- For other people of the same name, see Larry Brown .
(July 9, 1951–November 24, 2004) was an American writer who was born and lived in Oxford, Mississippi. Brown wrote fiction and nonfiction. He graduated from high school in Oxford but did not go to college. Many years later, he took a creative writing class from the Mississippi novelist Ellen Douglas. Brown served in the United States Marine Corps from 1970 to 1972. On his return to Oxford, he worked at a small stove company before joining the city fire department.
An avid reader, Brown began writing in his spare time while he worked as a firefighter (at City Station No.1 on North Lamar Blvd.) in Oxford in 1980. The nonfiction book On Fire
describes how Brown, having trouble with sleeping at the fire station, would stay up to read and write while the other firefighters slept. His duties as a firefighter included answering fire alarms at Rowan Oak...the home of William Faulkner, now a museum...and the University of Mississippi campus. By his own account, Brown wrote five unpublished novels, including one that he always used as an example to younger writers about a man-eating bear loose in Yellowstone Park, and hundreds of short stories before he began to publish. His first published work was a short story that appeared in the June 1982 issue of biker magazine Easyriders
. His first books were two collections of short stories: Facing the Music
(1988) and Big Bad Love
(1990). After 1990, Brown turned to writing full time and increasingly turned to the novel as his primary form. Brown's novels include Dirty Work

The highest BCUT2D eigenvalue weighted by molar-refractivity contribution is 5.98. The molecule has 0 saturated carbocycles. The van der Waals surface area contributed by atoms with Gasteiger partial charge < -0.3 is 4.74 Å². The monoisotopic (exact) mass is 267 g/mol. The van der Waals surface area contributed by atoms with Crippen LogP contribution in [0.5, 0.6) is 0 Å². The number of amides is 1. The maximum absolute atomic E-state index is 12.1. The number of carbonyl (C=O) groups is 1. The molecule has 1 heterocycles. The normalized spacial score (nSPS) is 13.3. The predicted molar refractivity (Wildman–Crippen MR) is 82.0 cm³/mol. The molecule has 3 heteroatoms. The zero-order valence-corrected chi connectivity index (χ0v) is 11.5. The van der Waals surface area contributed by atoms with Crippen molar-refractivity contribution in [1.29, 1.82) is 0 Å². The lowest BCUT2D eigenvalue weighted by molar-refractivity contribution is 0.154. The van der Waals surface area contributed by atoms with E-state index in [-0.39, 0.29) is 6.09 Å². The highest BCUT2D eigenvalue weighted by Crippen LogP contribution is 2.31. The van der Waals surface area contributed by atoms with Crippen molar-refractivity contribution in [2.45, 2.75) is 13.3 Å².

(1989), Father and Son
(2000), and The Rabbit Factory
In March 2007, Algonquin Books of Chapel Hill published Brown's unfinished novel A Miracle of Catfish
. Although Brown died before finishing the book, the final page of the published version includes his notes about how he wanted the novel to end. The novel also includes a lengthy introduction by Brown's editor, Shannon Ravenel, discussing her work on the project and her work with Brown over the years. Except for the novel The Rabbit Factory,
all of Brown's books were published by Algonquin Books of Chapel Hill, a division of Workman Publishing. The paperback editions of Brown's early works were published by Vintage Books, a division of Random House, although other paperback houses picked up his later works.
Brown's nonfiction includes On Fire
(1995), on the subject of his 17 years (1973-1990) as a firefighter, and Billy Ray's Farm
Brown was awarded the Mississippi Institute of Arts and Letters award for fiction. Brown was the first two-time winner of the Southern Book Award for Fiction, which he won in 1992 for his novel, Joe
and again in 1997 for his novel Father and Son
. In 1998, he received a Lila Wallace-Readers Digest Award, which granted him $35,000 per year for three years to write. In 2000, the State of Mississippi granted him a Governor's Award For Excellence in the Arts.
For one semester, Brown taught as a writer-in-residence in the creative writing program at the University of Mississippi, temporarily taking over the position held by his friend Barry Hannah. He later served as visiting writer at the University of Montana in Missoula. He taught briefly at other colleges throughout the United States. He has been compared to other Southern writers, including Cormac McCarthy, William Faulkner and Harry Crews. In interviews, Brown cited these authors, along with Flannery O'Connor, Raymond Carver and Charles Bukowski, as influences. He also cited contemporary music as an influence, and his tastes were broad. He appeared with the Texas alt-rock band fronted by Alejandro Escovedo, a good friend of his, and he cited the lyrics of Leonard Cohen as an influence. He also had friends in the film industry, including Billy Bob Thornton.
A film based on Big Bad Love
starring Debra Winger and Arliss Howard was released in 2001. The majority of the film was shot in neighboring Marshall County and Holly Springs, to the north of Oxford. Independent filmmaker Gary Hawkins directed a documentary of Brown's life and works in The Rough South of Larry Brown
Brown died of an apparent heart attack at his home in the Yocona community, near Oxford, in November 2004.